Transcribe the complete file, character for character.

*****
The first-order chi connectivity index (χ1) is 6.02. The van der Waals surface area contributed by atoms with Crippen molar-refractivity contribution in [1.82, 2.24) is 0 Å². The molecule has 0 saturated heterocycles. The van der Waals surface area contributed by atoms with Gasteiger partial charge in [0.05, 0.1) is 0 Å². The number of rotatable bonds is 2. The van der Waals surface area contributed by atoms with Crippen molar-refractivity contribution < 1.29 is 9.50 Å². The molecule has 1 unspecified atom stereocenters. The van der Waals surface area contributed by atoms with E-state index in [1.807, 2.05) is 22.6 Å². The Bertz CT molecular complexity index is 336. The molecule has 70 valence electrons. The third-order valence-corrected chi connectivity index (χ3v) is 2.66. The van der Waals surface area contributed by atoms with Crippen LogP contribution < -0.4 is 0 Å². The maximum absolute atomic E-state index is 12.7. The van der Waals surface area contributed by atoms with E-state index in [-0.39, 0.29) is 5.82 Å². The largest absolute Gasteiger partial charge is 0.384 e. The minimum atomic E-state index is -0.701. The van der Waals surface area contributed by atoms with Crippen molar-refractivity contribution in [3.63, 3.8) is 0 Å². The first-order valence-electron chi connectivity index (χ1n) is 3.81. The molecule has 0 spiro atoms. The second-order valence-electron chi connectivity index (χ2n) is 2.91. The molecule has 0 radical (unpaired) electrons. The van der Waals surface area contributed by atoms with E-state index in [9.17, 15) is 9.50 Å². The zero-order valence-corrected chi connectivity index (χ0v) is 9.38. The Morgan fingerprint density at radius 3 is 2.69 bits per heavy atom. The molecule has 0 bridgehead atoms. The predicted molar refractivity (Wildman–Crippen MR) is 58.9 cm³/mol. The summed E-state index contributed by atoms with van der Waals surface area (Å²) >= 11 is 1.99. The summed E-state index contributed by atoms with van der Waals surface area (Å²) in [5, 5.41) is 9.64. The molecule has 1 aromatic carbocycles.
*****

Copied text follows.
The first-order chi connectivity index (χ1) is 6.02. The van der Waals surface area contributed by atoms with Crippen molar-refractivity contribution in [1.82, 2.24) is 0 Å². The molecule has 0 saturated heterocycles. The van der Waals surface area contributed by atoms with Gasteiger partial charge in [0.05, 0.1) is 0 Å². The number of rotatable bonds is 2. The van der Waals surface area contributed by atoms with Crippen molar-refractivity contribution < 1.29 is 9.50 Å². The molecule has 1 unspecified atom stereocenters. The van der Waals surface area contributed by atoms with E-state index in [1.807, 2.05) is 22.6 Å². The Bertz CT molecular complexity index is 336. The molecule has 70 valence electrons. The third-order valence-corrected chi connectivity index (χ3v) is 2.66. The van der Waals surface area contributed by atoms with Crippen LogP contribution < -0.4 is 0 Å². The maximum absolute atomic E-state index is 12.7. The van der Waals surface area contributed by atoms with E-state index in [-0.39, 0.29) is 5.82 Å². The largest absolute Gasteiger partial charge is 0.384 e. The minimum atomic E-state index is -0.701. The van der Waals surface area contributed by atoms with Crippen molar-refractivity contribution in [3.63, 3.8) is 0 Å². The first-order valence-electron chi connectivity index (χ1n) is 3.81. The molecule has 0 spiro atoms. The second-order valence-electron chi connectivity index (χ2n) is 2.91. The molecule has 0 radical (unpaired) electrons. The van der Waals surface area contributed by atoms with E-state index in [9.17, 15) is 9.50 Å². The zero-order valence-corrected chi connectivity index (χ0v) is 9.38. The Morgan fingerprint density at radius 3 is 2.69 bits per heavy atom. The molecule has 0 bridgehead atoms. The predicted molar refractivity (Wildman–Crippen MR) is 58.9 cm³/mol. The summed E-state index contributed by atoms with van der Waals surface area (Å²) >= 11 is 1.99. The summed E-state index contributed by atoms with van der Waals surface area (Å²) in [5, 5.41) is 9.64. The molecule has 1 aromatic carbocycles.